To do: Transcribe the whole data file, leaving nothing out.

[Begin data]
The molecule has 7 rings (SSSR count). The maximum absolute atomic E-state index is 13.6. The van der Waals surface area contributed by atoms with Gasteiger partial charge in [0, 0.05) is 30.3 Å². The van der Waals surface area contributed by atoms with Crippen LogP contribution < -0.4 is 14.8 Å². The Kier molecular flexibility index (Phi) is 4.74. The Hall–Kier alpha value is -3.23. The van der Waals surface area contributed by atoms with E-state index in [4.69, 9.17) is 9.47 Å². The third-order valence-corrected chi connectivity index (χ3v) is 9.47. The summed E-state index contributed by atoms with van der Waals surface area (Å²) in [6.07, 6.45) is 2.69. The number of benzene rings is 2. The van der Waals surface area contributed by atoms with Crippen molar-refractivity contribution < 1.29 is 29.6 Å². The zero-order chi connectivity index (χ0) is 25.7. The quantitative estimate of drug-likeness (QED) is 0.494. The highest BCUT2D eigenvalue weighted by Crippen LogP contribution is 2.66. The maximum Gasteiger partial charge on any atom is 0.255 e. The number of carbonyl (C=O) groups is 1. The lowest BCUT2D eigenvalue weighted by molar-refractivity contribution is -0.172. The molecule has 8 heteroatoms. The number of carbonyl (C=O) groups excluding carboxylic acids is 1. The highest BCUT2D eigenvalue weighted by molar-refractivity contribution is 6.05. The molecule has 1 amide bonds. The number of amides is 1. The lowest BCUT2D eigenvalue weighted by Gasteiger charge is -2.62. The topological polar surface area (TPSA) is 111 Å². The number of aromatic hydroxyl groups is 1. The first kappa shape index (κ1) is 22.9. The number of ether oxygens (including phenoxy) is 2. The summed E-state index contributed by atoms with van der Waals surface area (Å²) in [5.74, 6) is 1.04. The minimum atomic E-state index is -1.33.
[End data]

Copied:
The molecule has 7 rings (SSSR count). The maximum absolute atomic E-state index is 13.6. The van der Waals surface area contributed by atoms with Gasteiger partial charge in [0, 0.05) is 30.3 Å². The van der Waals surface area contributed by atoms with Crippen LogP contribution < -0.4 is 14.8 Å². The Kier molecular flexibility index (Phi) is 4.74. The Hall–Kier alpha value is -3.23. The van der Waals surface area contributed by atoms with E-state index in [4.69, 9.17) is 9.47 Å². The third-order valence-corrected chi connectivity index (χ3v) is 9.47. The summed E-state index contributed by atoms with van der Waals surface area (Å²) in [6.07, 6.45) is 2.69. The number of benzene rings is 2. The van der Waals surface area contributed by atoms with Crippen molar-refractivity contribution < 1.29 is 29.6 Å². The zero-order chi connectivity index (χ0) is 25.7. The quantitative estimate of drug-likeness (QED) is 0.494. The highest BCUT2D eigenvalue weighted by Crippen LogP contribution is 2.66. The maximum Gasteiger partial charge on any atom is 0.255 e. The number of carbonyl (C=O) groups is 1. The lowest BCUT2D eigenvalue weighted by molar-refractivity contribution is -0.172. The molecule has 8 heteroatoms. The number of carbonyl (C=O) groups excluding carboxylic acids is 1. The highest BCUT2D eigenvalue weighted by molar-refractivity contribution is 6.05. The molecule has 1 amide bonds. The number of amides is 1. The lowest BCUT2D eigenvalue weighted by Gasteiger charge is -2.62. The topological polar surface area (TPSA) is 111 Å². The number of aromatic hydroxyl groups is 1. The first kappa shape index (κ1) is 22.9. The number of ether oxygens (including phenoxy) is 2. The summed E-state index contributed by atoms with van der Waals surface area (Å²) in [5.74, 6) is 1.04. The minimum atomic E-state index is -1.33.